Windham Community Memorial Hospital in Willimantic, Conn., has agreed to pay back nearly $2 million to its own endowment funds to settle charges that it misspent the money on a construction project rather than on purposes specified by donors.
Hartford (Conn.) Superior Court Judge Marshall Berger approved the settlement between the 92-bed not-for-profit hospital and the state of Connecticut late last month. It ends a two-year investigation by Connecticut Attorney General Richard Blumenthal into the hospital's use of donated funds.
In a lawsuit filed simultaneously with the settlement, the state accused the hospital of improperly tapping into its endowment funds to help finance a $23.5 million construction project. It said the hospital breached its fiduciary duty and violated state laws by spending the endowments.
"Generous people have given to this community hospital over the years with the understanding that their contributions would have a lasting impact," Blumenthal said. "By using these funds for other purposes, the hospital violated that trust."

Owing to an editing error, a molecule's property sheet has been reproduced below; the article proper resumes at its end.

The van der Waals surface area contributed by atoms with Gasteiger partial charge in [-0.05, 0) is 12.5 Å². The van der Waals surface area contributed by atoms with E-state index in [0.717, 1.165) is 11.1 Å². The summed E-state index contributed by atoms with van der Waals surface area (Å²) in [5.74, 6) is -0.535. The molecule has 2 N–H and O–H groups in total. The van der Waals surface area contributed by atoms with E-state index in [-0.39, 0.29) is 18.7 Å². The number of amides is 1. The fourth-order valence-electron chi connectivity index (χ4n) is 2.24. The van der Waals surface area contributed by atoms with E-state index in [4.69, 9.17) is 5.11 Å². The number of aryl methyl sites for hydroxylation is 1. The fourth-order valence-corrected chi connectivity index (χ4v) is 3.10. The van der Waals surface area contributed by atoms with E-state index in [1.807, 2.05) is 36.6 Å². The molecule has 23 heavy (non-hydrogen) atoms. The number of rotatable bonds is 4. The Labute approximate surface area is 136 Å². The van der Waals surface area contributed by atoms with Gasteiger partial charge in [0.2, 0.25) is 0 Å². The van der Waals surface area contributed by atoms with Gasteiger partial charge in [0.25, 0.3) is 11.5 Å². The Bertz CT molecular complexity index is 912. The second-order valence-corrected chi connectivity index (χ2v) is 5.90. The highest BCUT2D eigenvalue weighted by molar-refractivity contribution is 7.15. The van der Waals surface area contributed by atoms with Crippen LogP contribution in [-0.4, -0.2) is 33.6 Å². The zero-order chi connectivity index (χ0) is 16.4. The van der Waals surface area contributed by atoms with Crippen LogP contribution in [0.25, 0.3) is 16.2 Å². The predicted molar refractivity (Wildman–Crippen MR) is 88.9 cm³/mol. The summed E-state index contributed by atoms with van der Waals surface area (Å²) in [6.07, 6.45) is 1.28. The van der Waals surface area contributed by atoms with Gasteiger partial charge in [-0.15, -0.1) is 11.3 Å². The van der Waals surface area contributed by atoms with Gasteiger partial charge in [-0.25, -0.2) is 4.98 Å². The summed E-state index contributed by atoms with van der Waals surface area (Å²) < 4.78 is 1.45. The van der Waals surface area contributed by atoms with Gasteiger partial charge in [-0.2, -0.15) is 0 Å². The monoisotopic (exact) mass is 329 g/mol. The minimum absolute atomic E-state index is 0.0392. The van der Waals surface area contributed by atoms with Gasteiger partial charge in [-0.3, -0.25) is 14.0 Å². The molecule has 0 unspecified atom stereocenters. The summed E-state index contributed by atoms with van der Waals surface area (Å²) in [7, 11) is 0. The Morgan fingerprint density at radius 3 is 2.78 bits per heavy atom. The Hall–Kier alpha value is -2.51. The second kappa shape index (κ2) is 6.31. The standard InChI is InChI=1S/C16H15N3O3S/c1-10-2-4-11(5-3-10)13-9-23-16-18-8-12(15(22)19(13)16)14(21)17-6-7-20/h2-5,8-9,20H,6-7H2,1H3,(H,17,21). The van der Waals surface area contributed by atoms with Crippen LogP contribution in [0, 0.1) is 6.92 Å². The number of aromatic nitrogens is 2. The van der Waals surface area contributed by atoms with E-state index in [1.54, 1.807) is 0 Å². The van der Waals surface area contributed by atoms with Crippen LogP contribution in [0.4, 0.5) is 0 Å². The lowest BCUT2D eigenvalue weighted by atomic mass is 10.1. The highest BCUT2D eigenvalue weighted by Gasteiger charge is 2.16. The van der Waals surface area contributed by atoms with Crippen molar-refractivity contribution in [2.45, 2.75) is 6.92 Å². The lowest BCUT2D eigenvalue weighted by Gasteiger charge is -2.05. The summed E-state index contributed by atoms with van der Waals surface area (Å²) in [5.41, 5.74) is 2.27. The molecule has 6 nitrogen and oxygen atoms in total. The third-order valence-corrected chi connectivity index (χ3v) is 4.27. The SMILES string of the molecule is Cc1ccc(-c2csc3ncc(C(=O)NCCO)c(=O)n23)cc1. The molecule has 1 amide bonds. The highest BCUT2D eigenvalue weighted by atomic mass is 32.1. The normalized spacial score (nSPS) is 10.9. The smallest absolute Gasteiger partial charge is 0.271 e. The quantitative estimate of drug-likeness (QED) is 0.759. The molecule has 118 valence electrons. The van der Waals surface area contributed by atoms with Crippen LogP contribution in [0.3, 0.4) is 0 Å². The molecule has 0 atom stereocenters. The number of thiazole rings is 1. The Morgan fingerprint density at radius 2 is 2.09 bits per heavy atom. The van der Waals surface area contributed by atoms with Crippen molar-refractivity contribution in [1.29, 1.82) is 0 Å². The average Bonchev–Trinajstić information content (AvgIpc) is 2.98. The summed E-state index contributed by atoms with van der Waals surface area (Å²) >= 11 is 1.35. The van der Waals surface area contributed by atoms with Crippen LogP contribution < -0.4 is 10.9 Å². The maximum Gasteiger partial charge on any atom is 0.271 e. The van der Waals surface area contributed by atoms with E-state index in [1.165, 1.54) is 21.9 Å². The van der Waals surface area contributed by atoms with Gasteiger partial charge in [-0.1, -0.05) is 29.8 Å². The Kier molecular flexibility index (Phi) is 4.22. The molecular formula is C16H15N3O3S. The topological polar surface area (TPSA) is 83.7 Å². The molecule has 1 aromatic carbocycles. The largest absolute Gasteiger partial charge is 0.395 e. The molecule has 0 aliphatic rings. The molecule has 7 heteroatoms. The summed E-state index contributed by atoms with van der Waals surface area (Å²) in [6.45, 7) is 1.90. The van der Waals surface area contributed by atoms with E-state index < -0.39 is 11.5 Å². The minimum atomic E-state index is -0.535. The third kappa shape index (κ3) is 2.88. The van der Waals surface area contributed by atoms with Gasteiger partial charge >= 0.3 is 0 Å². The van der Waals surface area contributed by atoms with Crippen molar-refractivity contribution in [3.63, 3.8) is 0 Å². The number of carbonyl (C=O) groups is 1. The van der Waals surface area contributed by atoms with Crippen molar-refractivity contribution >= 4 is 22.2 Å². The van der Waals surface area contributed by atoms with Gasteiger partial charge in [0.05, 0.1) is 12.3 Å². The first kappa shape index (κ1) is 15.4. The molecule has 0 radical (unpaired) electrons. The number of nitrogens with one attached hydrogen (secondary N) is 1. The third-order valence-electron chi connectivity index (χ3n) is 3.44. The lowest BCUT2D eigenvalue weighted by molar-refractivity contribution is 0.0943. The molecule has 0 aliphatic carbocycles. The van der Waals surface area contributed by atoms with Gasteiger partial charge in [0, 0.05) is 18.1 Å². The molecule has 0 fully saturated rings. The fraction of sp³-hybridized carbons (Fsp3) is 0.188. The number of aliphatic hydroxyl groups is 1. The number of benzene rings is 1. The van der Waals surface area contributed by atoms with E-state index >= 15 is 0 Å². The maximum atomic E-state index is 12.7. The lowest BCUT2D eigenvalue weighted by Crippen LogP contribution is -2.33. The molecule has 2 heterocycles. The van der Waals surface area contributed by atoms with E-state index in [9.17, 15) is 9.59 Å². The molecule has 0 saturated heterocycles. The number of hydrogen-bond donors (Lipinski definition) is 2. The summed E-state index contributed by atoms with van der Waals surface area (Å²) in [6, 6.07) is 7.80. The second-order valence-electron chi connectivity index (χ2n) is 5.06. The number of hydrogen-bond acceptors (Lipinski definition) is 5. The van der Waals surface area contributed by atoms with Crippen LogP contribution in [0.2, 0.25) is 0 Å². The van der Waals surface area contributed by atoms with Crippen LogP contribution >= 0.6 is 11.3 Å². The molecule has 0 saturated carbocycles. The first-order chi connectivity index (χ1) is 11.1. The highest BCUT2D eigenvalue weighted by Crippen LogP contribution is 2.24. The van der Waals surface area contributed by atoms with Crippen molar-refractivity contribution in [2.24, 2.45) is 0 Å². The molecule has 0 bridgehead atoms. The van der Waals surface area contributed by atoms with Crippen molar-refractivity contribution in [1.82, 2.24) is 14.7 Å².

Under the settlement, the hospital admitted to no wrongdoing but agreed to repay $1.8 million plus interest to replenish nine specific endowment funds that allegedly were misspent. The settlement agreement allows Windham to make payments through 2002. With interest, total payments will exceed $2 million.
In 1988, Windham's legal counsel advised then-President Fred Hyde, M.D., that only investment income from the endowment funds could be spent on unspecified purposes, not the endowments themselves, the state said. But in 1991 and 1992, the hospital's board voted to use the endowment funds for ongoing operations and construction, the suit alleged.
Windham's current president, Duane Calberg, assumed the post in late 1994. He said the hospital has been discussing a repayment schedule with the state since last summer and actually began paying the endowment funds this April.